On arrival to Catagena we decided to head directly to the Colombian agent and start the ball rolling with unloading the vehicles. If all had gone well the container would be on the ground in the dock by now. In the end we called ahead and found out that the ship had not yet arrived and despite it only being an 18 hour sail from Panama it had taken 5 DAYS! The comment made by Boris in Panama came flooding back… ‘another few minutes and you would have missed the boat’! The boat sailed 5 days after Boris said that. We did however get an email letting us know the vehicle would arrive ‘i quote’ – ‘the day after tomorrow, today’. I was unsure what this meant so i asked if that meant ‘tomorrow’ as that was the best i could work out. The reply was – ‘The day after tomorrow tomorrow’. Again a little confused i asked if that meant the day after tomorrow or 3 days time? I got no reply so i guess he thought i was making fun of him. I wasn’t.
We arrived early the following day at the agents office (I will refer to him as nob chops from here on in) and after 20 minutes we were taken to his office. One of the first things he told us was that the price had gone up from our quote 1 week ago…. I thought I might kill him but I just said ‘no’. Clearly my training/experence in Panama had paid off. There was a sudden silence in the room and I didn’t need to look around to know Lisa had her head in her hands from embarrassment and Gaby and Hiske felt the same. I was seeing red. Nob chops instantly flushed. He explained in a panic it was his fault as he had not sent Boris the revised prices form the Colombian port. Lisa stepped in before I could say anything. To review – nob chops had just told us the price had gone up and that it was his fault! It turned out it was only $50 devided by the 4 of us and Lisa agreed to pay half to save the guy from having a break down right there and then!
The meeting continued and in my outrage I had to film what had just happend for the fear that no one would believe us! Nob chops did not know the answer to half of our questions and had to keep calling people or sometimes his collegue stepped in to help. We left for the afternoon convinced that this was the first time he had arranged to take a vehicle off a ship.
Day 2 and Gaby had to return for 10 minutes to sign some paperwork, I don’t know exactly what happened but he returned 4 hours later after having to go to the port and transit office to do lots of Paperwork. Nob chops had said it would speed up the following day when we would get the vehicle and laid back Gaby didn’t seem to mind.
Day 3 and Myself and Gaby went back to the port to collect the vehicles. It was the same dis-organised mess that we experienced in Panama (but with plastic hard hats instead of no head protection at all). We spent hours going in and out of all of the offices doing all of the things Gaby had spent 4 hours doing the day before. After the 3rd office Gaby became convinced that they had forgotten or lost all of the paperwork from yesterday. We had to unstrap the vehicles ourselves as the guy who normally does it was in the bathroom and the port official stood and complained that Mr Punctual aka random guy from Panama had done a very poor job of strapping the vehicles down.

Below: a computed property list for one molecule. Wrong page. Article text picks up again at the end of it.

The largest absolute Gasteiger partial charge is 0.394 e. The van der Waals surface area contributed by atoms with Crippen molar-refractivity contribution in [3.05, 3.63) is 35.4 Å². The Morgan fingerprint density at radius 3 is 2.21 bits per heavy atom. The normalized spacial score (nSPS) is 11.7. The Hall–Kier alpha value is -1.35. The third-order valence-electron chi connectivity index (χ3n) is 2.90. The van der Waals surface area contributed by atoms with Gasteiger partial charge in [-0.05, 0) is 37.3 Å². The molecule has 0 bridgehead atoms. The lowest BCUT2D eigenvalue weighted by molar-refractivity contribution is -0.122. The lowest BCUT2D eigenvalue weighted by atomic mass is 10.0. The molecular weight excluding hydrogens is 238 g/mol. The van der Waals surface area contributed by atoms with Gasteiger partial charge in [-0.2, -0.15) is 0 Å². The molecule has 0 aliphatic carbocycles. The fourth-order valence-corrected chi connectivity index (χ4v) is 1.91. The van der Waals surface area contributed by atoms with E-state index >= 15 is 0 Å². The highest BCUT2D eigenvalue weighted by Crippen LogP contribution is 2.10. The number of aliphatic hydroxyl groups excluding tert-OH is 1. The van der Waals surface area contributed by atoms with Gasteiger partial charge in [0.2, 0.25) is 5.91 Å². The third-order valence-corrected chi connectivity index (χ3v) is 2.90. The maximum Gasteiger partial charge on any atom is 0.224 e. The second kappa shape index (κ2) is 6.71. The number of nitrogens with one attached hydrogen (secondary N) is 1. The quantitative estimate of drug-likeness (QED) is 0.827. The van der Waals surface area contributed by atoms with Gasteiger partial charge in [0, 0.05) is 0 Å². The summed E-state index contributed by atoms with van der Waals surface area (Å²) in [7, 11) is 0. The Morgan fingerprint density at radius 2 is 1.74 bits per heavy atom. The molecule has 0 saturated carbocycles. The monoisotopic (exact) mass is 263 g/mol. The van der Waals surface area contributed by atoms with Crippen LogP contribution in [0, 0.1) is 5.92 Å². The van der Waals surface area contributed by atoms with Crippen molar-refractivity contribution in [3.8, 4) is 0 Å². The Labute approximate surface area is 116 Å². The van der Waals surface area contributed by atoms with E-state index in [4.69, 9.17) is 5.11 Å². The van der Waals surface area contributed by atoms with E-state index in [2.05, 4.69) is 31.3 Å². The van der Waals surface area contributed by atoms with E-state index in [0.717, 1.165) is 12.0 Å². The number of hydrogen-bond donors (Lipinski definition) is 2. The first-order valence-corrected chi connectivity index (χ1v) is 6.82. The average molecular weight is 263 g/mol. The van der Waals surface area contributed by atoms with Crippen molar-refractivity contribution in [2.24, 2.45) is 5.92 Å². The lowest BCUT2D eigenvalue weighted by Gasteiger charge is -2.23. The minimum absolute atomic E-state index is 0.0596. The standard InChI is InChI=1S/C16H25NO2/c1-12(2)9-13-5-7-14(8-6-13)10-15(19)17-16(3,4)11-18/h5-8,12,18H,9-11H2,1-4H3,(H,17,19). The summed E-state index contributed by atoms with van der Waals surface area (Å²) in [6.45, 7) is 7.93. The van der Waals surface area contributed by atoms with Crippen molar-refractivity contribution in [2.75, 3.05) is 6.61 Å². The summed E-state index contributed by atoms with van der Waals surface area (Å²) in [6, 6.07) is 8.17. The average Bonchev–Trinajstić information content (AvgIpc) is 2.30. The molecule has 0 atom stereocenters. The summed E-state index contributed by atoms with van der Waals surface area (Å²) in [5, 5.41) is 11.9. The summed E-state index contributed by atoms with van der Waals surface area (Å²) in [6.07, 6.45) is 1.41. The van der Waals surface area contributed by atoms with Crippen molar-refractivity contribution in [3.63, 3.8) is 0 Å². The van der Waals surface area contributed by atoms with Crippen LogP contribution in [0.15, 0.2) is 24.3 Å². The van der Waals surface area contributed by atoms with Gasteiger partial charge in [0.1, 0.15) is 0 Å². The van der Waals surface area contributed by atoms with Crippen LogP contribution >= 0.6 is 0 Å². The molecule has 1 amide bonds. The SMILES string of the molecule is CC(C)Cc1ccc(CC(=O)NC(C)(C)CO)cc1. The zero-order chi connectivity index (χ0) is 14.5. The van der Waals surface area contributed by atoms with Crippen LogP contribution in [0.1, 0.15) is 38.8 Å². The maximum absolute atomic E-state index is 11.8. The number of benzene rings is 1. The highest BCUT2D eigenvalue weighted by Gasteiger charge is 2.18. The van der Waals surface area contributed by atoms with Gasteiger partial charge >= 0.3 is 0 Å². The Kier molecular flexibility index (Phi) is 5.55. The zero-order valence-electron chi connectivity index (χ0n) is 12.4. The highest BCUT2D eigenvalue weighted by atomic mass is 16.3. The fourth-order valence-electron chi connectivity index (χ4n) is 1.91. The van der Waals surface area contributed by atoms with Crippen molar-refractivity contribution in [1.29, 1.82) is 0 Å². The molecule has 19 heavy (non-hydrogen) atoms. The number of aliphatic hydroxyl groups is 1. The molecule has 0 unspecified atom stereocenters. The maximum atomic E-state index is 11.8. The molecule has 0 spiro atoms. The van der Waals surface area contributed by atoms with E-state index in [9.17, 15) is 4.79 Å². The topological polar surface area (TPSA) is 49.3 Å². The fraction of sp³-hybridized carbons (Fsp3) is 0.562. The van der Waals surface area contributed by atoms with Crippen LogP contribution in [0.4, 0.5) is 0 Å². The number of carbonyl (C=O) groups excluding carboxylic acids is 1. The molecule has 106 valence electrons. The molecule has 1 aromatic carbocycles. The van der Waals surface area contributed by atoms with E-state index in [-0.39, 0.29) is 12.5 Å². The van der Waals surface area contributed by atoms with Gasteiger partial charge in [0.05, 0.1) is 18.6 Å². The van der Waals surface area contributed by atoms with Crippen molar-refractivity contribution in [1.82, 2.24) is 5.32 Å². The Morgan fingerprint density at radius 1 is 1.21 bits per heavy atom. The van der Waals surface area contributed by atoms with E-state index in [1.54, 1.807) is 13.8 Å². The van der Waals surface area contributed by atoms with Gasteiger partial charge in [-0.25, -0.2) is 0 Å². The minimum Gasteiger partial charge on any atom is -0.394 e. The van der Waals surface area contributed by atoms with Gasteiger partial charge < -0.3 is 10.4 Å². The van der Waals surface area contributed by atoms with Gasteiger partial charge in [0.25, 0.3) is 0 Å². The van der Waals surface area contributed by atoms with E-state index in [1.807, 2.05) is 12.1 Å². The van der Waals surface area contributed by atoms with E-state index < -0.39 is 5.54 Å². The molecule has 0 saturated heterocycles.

As Gaby was the first name on the paperwork he was the only one who could drive the vehicles around the dock. This had been told and told again to us by Nob chops… Whatever happened I could not drive Peggy out of the container. Obviously once at the container and having the vehicles in front of us the rule was forgotten as I was instucted to get my van out. Dealing with this man was like dealing with a stupid child with memory problems. Anyway another few offices and some screaming and shouting from security about me filming everything and we were out. Done and dusted! It was like a bad dream, the one where you just can’t get anywhere or finish the task at hand. But it was done. Time for a drink!
The whole ‘experience’ cost us $1000 all told for the actual shipping.
It took 10 days to physically sort out the shipping which only includes the police checks, getting the vehicles in and out of the container and actual shipping. This does not include the months we spent trying to arrange a container!
It cost $1000 (roughly) to get ourselves to Colombia from Panama when we expected it to cost $160 and $280 in accommodation for the time we were without Peggy. Goodness only knows what we spent on food but we tried to keep this as low as possible by cooking when we could and mainly for 6 of us at once.
All leading to a grand total of $2340 per couple to ship our van approximately 200 miles. This cost does not even compare to the nightmare of the actual experience itself!
Find out what happens next on our travelling wedding adventure!